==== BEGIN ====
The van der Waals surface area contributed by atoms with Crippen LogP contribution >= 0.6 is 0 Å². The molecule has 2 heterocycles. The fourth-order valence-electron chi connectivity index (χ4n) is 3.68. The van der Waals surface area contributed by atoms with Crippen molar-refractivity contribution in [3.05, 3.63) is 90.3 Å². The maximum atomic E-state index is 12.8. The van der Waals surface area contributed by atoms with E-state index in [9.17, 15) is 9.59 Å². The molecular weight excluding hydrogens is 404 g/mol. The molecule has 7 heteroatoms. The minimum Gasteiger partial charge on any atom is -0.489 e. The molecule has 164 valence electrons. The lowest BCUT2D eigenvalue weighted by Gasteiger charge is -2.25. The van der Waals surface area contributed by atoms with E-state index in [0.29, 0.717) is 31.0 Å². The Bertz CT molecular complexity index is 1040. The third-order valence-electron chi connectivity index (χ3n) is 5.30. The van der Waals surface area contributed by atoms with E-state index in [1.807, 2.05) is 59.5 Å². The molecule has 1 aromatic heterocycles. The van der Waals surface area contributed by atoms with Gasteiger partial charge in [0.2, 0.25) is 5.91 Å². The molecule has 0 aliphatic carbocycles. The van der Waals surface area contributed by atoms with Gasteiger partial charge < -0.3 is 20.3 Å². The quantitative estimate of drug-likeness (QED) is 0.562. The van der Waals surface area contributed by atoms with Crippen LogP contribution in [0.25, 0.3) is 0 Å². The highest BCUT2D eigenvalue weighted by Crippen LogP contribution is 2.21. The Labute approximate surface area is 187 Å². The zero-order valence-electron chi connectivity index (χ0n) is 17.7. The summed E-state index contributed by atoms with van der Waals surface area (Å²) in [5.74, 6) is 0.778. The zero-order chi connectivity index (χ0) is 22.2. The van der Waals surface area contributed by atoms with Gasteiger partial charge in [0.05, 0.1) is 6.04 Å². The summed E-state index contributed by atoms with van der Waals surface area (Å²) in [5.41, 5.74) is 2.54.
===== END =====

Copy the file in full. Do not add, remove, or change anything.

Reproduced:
The van der Waals surface area contributed by atoms with Crippen LogP contribution >= 0.6 is 0 Å². The molecule has 2 heterocycles. The fourth-order valence-electron chi connectivity index (χ4n) is 3.68. The van der Waals surface area contributed by atoms with Crippen molar-refractivity contribution in [3.05, 3.63) is 90.3 Å². The maximum atomic E-state index is 12.8. The van der Waals surface area contributed by atoms with E-state index in [9.17, 15) is 9.59 Å². The molecular weight excluding hydrogens is 404 g/mol. The molecule has 7 heteroatoms. The minimum Gasteiger partial charge on any atom is -0.489 e. The molecule has 164 valence electrons. The lowest BCUT2D eigenvalue weighted by Gasteiger charge is -2.25. The van der Waals surface area contributed by atoms with E-state index in [0.29, 0.717) is 31.0 Å². The Bertz CT molecular complexity index is 1040. The third-order valence-electron chi connectivity index (χ3n) is 5.30. The van der Waals surface area contributed by atoms with E-state index in [1.807, 2.05) is 59.5 Å². The molecule has 1 aromatic heterocycles. The van der Waals surface area contributed by atoms with Gasteiger partial charge in [0.2, 0.25) is 5.91 Å². The molecule has 0 aliphatic carbocycles. The van der Waals surface area contributed by atoms with Gasteiger partial charge < -0.3 is 20.3 Å². The quantitative estimate of drug-likeness (QED) is 0.562. The van der Waals surface area contributed by atoms with Crippen LogP contribution in [0.25, 0.3) is 0 Å². The highest BCUT2D eigenvalue weighted by Crippen LogP contribution is 2.21. The Labute approximate surface area is 187 Å². The zero-order valence-electron chi connectivity index (χ0n) is 17.7. The summed E-state index contributed by atoms with van der Waals surface area (Å²) in [5.74, 6) is 0.778. The zero-order chi connectivity index (χ0) is 22.2. The van der Waals surface area contributed by atoms with Gasteiger partial charge in [0.05, 0.1) is 6.04 Å². The summed E-state index contributed by atoms with van der Waals surface area (Å²) in [5.41, 5.74) is 2.54.